On January 17, 2005, this title emblazoned the cover of Time Magazine: “The Science of Happiness.”
On December 5, 2008, the Associated Press released this article: “Smile! Study Says Happiness is Contagious.”
And the entire January/February 2012 issue of the Harvard Business Review was dedicated to: “The Value of Happiness.”
For over a decade now, a large group of scientists and researchers have turned their attention to the study happiness.
Some of their findings are valuable to know:
- Happy people live longer. In one study, the happiest group lived nine years longer than the unhappiest group. When you consider that cigarette smoking can shorten one’s life three to six years, depending on how much a person smokes, it becomes clear the effect of happiness is huge.
- Once the basic necessities of food, clothing, and shelter are taken care of, extra riches do not make people happier. Scientists think it’s because we adapt to pleasure, and it quickly wears off.
- Relationships are key. The wider and deeper the relationships, the happier we’re going to be.
As the researchers have studied happy people, they have discovered common characteristics. Happy people tend to:
A. Notice more of the positive details of their lives. These people have learned how to savor the small, joyful moments as well as the memorable euphoric ones.
B. Appreciate more. Grateful people even sleep better!
C. Think optimistically. Those who have a sense of purpose, who look forward with hopeful expectation to the future, are more satisfied with their lives.
D. Give generously of their time and resources. Researchers discovered that it was the giver who actually reaped more benefits than the receiver.
E. Empathize with others. They have learned to put themselves in the place of others, in order to understand their situations. They genuinely care about others and demonstrate compassion. Researchers found that compassion contributes to health and more productive living. The side effect? Happiness.
As I’ve perused these findings, I couldn’t help but smile. Everything secular research is “discovering” about happiness is already laid out in scripture!
Take the three findings mentioned above.
1. Happy people enjoy a longer life. God says, “With long life will I satisfy him and show him my salvation” (Psalm 91:16). Also, “Do not forget my teaching, but keep my commands in your heart, for they will prolong your life many years and bring you prosperity” (Proverbs 3:1-2). In other words, long life and prosperity come to those who know God and obey his Word. In fact, as his children (those who have received Jesus into their lives), we have eternal life to look forward to!
2. Riches do not guarantee happiness. Solomon figured that out eons ago. “I denied myself nothing,” he said. “Yet when I surveyed all that my hands had done, and what I had toiled to achieve, everything was meaningless” (Ecclesiastes 2:10-11).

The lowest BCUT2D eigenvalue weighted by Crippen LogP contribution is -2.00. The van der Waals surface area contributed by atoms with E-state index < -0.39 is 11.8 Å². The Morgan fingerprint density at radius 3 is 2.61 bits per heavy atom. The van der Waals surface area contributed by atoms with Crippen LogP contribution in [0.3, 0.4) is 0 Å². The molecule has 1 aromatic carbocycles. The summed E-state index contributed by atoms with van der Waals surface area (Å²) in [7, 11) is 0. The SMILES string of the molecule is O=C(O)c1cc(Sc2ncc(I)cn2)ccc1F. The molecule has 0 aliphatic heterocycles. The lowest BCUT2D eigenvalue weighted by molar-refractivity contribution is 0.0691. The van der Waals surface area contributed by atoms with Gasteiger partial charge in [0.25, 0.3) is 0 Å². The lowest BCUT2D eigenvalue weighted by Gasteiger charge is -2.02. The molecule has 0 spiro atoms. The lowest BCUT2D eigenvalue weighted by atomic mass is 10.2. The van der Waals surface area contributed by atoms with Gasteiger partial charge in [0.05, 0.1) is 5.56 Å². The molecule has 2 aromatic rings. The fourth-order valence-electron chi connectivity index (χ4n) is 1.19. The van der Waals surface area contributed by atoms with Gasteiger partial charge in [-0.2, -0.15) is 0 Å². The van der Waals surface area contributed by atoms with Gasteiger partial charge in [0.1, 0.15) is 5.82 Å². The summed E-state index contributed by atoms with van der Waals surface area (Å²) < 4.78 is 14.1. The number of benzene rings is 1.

3. Relationships are key. The most important and valuable relationship we can have is with Jesus. When we accept him into our lives, he calls us friends (John 15:15). Jesus wants to give us life to the full (10:10) so that our joy may be complete (15:11). Relationships with other Christians can also be highly gratifying. The bonds of faith and friendship forge a deep familial connection (Proverbs 18:24b).
Scripture also verifies the five characteristics of happy people:
A. Attention — to the positive details of life. The psalmists were masters at drawing our attention to the beauty and grandeur of creation, God’s amazing ability to engineer circumstances, and His glorious attributes at work in our lives. We would be wise to do the same.
B. Gratitude. Paul instructed us, “Rejoice in the Lord always…In everything, by prayer…with thanksgiving, present your requests to God. And the peace of God…will guard your hearts and minds in Christ Jesus (Philippians 4:4-7). Is not peace of mind closely related to happiness? Surely we cannot have one without the other.
C. Optimism. The Christian’s optimism is not based on wishful thinking. We have a strong foundation for our hope: God himself. David affirmed that truth when he wrote, “Find rest, O my soul, in God alone; my hope comes from him” (Psalm 62:5). And what is the result of that hope? “Blessed is he whose help is the God of Jacob, whose hope is in the Lord his God…the Lord, who remains faithful forever” (Psalm 146:5-6).
D. Generosity. The researchers almost echo word for word what Jesus taught: “It is more blessed to give than to receive” (Acts 20:35).
E. Empathy. Compassion is an extension of generosity. As we give attention, understanding, and care to others, we experience a sense of satisfaction and fulfillment in our spirits. It is not only more blessed to give money or material goods, it is more blessed to give of ourselves.
One neuroscientist involved in the study of happiness said…
… happiness could best be described as a state of contentment.
And A.W. Pink, author of Comfort for Christians wrote…
“Contentment is the product of a heart resting in God.”
That, my friends, is the key to happiness: resting in God.
(Photo credits: newpathwaytohealing.com ; lifeingeneral.blogspot.com ; rncentral.com ; zazzle.com ; my.opera.com)